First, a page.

DES MOINES, Iowa (AP) — U.S. farmers are expected to end the year with higher profits than last year and the best net farm income in seven years thanks to the government paying nearly 40% of their income. That’s according to the U.S. Department of Agriculture’s latest farm income forecast. Farmer challenges in 2020 included the impact of trade disputes, drought and wind damage, and low prices for corn, cotton, wheat, chicken, cattle and hogs. Farm cash receipts are forecast to be the lowest in more than a decade. But farmers are expected to receive $46.5 billion from the U.S. government. That’s the largest direct-to-farm payment ever. It lifts net farm income to $119.6 billion. And that’s the highest profitability since 2013.
Race to vaccinate millions in US off to slow, messy start
TALLAHASSEE, Fla. (AP) — The race to vaccinate millions of Americans is off to a slower, messier start than public health officials and leaders of the Trump administration’s Operation Warp Speed had expected. Overworked, underfunded state public health departments are scrambling to patch together plans for administering vaccines. Differences in how counties and hospitals administer the vaccine are leading to long lines, confusion and jammed phone lines. Delayed shipments may prevent at least one state, Tennessee, from meeting its vaccination goal for the year. Experts say the federal government hasn’t done enough to help states meet their goals for getting doses injected into arms.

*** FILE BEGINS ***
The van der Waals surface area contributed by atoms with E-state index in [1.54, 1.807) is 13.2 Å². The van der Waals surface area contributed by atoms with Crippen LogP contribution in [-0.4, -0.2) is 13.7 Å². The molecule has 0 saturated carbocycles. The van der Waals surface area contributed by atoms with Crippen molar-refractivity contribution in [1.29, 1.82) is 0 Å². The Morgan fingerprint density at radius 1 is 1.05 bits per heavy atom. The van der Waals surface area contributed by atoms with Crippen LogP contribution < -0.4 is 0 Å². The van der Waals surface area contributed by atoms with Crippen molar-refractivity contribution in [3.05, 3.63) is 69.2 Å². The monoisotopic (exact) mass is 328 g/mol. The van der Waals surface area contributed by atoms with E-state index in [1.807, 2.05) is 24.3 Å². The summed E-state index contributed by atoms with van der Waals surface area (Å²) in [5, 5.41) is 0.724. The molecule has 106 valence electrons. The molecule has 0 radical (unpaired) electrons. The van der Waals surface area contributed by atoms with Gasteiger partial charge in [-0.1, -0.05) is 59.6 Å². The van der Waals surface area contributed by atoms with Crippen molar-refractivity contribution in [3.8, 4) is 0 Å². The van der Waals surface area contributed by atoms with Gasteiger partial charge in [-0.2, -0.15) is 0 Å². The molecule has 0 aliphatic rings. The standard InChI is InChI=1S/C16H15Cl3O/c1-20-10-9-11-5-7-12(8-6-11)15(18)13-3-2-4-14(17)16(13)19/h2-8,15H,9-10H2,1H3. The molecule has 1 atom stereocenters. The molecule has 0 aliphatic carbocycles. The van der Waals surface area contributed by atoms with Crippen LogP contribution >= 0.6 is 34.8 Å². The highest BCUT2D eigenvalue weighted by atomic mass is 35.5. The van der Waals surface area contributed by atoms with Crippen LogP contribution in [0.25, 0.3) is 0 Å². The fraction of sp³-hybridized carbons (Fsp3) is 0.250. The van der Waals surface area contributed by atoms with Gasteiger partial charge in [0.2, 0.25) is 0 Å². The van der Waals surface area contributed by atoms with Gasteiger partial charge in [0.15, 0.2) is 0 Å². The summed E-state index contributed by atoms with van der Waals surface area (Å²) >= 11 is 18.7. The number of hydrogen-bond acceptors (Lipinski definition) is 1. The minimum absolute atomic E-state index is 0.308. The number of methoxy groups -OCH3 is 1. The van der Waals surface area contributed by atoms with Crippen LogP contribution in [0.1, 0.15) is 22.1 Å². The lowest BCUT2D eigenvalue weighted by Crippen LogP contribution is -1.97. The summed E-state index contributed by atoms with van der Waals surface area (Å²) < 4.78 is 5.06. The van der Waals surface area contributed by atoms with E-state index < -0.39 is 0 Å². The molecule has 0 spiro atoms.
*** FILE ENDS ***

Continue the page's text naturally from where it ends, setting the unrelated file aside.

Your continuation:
Colorado to ease some coronavirus restrictions
DENVER (AP) — Colorado plans to ease public health restrictions for places like restaurants and gyms in the much of the state starting next week. Gov. Jared Polis announced the change on social media late Wednesday, citing sustained improvement in the state’s COVID-19 data, including intensive care units operating below capacity. He says he is asking the state health department to move counties with level red restrictions, including Denver and the rest of the populated Front Range region, to level orange starting on Monday. The announcement came a day after Colorado said it had confirmed the first case of a new and apparently more contagious variant of the coronavirus in the U.S.